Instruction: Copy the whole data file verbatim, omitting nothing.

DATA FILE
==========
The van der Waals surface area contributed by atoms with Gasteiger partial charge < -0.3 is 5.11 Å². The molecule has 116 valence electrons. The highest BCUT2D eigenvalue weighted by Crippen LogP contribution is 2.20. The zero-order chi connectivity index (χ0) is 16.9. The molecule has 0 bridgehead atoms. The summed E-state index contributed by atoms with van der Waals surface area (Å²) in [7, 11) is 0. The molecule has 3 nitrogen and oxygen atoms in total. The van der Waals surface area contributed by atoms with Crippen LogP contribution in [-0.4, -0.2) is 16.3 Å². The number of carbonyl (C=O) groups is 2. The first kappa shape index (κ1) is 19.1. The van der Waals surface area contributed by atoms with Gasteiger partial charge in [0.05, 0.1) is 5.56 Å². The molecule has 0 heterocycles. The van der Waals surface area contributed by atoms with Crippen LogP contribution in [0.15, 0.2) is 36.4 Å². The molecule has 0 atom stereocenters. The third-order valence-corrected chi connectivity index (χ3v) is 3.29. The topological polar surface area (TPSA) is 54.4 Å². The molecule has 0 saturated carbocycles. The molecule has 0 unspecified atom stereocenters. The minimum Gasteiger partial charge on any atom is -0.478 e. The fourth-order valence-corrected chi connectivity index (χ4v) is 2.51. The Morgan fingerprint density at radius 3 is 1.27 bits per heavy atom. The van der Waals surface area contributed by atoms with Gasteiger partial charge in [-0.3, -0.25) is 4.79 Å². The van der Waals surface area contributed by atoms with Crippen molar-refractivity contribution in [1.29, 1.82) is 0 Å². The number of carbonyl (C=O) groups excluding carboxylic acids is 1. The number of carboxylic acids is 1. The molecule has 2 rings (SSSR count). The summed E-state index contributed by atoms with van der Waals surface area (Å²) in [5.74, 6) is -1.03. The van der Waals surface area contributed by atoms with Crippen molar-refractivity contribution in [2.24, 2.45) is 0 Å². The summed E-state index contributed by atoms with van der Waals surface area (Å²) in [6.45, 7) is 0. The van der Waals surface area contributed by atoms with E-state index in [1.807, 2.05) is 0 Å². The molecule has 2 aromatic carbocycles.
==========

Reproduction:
The van der Waals surface area contributed by atoms with Gasteiger partial charge < -0.3 is 5.11 Å². The molecule has 116 valence electrons. The highest BCUT2D eigenvalue weighted by Crippen LogP contribution is 2.20. The zero-order chi connectivity index (χ0) is 16.9. The molecule has 0 bridgehead atoms. The summed E-state index contributed by atoms with van der Waals surface area (Å²) in [7, 11) is 0. The molecule has 3 nitrogen and oxygen atoms in total. The van der Waals surface area contributed by atoms with Crippen LogP contribution in [-0.4, -0.2) is 16.3 Å². The number of carbonyl (C=O) groups is 2. The first kappa shape index (κ1) is 19.1. The van der Waals surface area contributed by atoms with Gasteiger partial charge in [0.05, 0.1) is 5.56 Å². The molecule has 0 heterocycles. The van der Waals surface area contributed by atoms with Crippen LogP contribution in [0.15, 0.2) is 36.4 Å². The molecule has 0 atom stereocenters. The third-order valence-corrected chi connectivity index (χ3v) is 3.29. The topological polar surface area (TPSA) is 54.4 Å². The molecule has 0 saturated carbocycles. The molecule has 0 unspecified atom stereocenters. The minimum Gasteiger partial charge on any atom is -0.478 e. The fourth-order valence-corrected chi connectivity index (χ4v) is 2.51. The Morgan fingerprint density at radius 3 is 1.27 bits per heavy atom. The van der Waals surface area contributed by atoms with Gasteiger partial charge in [-0.3, -0.25) is 4.79 Å². The van der Waals surface area contributed by atoms with Crippen molar-refractivity contribution in [1.29, 1.82) is 0 Å². The number of carbonyl (C=O) groups excluding carboxylic acids is 1. The number of carboxylic acids is 1. The molecule has 2 rings (SSSR count). The summed E-state index contributed by atoms with van der Waals surface area (Å²) in [5.74, 6) is -1.03. The van der Waals surface area contributed by atoms with Crippen molar-refractivity contribution in [2.24, 2.45) is 0 Å². The summed E-state index contributed by atoms with van der Waals surface area (Å²) in [6.45, 7) is 0. The van der Waals surface area contributed by atoms with E-state index in [1.807, 2.05) is 0 Å². The molecule has 2 aromatic carbocycles.